For the past couple of weeks, the Ethiopian government has been killing dozens of people, many of them students and farmers, protesting a plan to expand the country’s capital, Addis Ababa, into surrounding rural areas of the country’s Oromia region. The Oromo, who inhabit Oromia and are the largest of Ethiopia’s almost innumerable (seriously, there are more than 80 of them) ethnic groups, are concerned that any expansion of the city will inevitably lead to the seizure of Oromo farmland and settlements by the state. They may have a point, or at least reason to be suspicious, given that their community has been systematically marginalized and abused by the Ethiopian government since the 1990s. And that’s “marginalized” by Ethiopian standards, in a country where, despite a rapidly growing economy, the median per capita income is still among the lowest in the world.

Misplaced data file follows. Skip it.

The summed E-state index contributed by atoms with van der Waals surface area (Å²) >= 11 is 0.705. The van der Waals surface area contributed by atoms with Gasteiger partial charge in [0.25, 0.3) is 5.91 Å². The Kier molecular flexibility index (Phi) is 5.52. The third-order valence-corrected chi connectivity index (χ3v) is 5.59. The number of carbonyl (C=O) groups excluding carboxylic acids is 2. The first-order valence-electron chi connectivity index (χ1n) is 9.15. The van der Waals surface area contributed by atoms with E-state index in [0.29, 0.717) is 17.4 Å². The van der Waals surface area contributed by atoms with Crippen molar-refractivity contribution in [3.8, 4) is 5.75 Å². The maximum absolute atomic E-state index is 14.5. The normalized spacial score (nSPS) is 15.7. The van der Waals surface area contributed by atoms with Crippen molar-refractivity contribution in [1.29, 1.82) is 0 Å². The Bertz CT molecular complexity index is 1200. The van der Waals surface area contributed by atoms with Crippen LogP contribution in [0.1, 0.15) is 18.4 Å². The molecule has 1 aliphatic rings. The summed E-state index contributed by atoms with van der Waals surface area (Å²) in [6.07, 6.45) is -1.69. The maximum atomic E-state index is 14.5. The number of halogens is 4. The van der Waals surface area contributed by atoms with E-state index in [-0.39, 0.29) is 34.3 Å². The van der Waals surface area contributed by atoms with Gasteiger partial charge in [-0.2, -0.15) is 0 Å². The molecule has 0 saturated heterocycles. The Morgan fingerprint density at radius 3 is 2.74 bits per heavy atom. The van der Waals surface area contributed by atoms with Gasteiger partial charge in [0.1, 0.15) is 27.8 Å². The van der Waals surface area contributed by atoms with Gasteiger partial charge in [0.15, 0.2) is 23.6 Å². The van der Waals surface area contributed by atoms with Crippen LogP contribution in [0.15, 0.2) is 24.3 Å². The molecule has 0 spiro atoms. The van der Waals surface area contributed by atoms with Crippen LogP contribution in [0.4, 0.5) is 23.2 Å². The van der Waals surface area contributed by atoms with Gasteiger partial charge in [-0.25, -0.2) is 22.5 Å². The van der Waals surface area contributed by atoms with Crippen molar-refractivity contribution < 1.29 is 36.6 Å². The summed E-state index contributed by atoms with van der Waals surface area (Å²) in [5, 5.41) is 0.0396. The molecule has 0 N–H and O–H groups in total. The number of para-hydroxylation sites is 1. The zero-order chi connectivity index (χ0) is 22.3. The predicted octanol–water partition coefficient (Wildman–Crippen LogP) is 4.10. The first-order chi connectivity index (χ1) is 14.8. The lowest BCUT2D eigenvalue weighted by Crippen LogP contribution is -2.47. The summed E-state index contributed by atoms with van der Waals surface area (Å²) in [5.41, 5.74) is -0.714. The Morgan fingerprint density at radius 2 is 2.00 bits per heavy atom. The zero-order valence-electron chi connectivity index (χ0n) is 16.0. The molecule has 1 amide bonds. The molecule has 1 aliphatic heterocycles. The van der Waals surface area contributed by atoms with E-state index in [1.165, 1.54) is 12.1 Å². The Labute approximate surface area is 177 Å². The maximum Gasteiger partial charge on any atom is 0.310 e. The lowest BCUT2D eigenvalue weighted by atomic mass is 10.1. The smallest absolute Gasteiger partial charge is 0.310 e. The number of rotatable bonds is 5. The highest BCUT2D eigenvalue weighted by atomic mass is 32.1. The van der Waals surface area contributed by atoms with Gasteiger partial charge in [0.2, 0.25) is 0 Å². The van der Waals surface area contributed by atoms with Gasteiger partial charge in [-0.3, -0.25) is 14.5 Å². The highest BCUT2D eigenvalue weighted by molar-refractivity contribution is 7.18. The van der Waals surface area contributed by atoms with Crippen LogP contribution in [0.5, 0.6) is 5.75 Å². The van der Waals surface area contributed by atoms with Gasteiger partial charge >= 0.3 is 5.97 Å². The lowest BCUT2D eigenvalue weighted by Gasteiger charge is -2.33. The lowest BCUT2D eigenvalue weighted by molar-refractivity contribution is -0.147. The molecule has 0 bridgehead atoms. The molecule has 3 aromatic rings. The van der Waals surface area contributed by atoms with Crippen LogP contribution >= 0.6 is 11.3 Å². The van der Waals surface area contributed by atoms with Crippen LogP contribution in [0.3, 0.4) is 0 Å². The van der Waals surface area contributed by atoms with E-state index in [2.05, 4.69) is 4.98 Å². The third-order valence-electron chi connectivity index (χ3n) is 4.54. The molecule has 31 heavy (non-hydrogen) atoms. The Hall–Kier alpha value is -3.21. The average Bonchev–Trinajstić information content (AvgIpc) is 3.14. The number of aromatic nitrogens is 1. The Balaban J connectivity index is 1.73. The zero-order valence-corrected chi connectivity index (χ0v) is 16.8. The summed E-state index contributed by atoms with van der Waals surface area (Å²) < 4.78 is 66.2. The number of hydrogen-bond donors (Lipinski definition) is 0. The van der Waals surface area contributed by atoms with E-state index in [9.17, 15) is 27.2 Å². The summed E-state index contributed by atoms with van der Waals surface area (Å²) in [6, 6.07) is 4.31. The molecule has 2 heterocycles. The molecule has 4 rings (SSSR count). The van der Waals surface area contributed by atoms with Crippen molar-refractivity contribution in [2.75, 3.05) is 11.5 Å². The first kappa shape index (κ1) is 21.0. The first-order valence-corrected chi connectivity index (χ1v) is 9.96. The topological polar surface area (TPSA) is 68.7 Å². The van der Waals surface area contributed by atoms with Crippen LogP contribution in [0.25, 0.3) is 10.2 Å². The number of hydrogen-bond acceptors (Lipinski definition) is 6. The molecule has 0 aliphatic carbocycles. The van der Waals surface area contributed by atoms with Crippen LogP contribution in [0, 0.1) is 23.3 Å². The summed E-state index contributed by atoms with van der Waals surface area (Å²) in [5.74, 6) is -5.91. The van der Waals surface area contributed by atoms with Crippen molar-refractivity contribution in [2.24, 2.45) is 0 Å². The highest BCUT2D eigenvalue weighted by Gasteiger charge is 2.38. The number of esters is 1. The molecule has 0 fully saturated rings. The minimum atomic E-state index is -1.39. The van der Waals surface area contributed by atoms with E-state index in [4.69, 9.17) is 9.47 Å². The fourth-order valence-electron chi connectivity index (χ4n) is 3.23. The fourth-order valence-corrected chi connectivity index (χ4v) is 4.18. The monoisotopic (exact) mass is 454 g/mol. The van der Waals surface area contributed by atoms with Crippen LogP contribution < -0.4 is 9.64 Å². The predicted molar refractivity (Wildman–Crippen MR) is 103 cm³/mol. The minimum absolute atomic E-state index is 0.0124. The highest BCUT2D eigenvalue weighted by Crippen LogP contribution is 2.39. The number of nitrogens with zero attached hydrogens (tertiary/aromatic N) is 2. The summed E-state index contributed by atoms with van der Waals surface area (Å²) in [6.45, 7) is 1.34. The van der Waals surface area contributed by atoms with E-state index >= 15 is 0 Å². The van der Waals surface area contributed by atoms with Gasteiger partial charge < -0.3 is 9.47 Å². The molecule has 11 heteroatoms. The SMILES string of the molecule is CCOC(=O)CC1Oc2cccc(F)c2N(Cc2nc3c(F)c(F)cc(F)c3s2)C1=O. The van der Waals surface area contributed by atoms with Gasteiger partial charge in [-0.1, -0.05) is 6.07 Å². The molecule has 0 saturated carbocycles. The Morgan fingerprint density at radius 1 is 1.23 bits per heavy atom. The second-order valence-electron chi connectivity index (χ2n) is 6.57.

Oromia (in red) inside Ethiopia (
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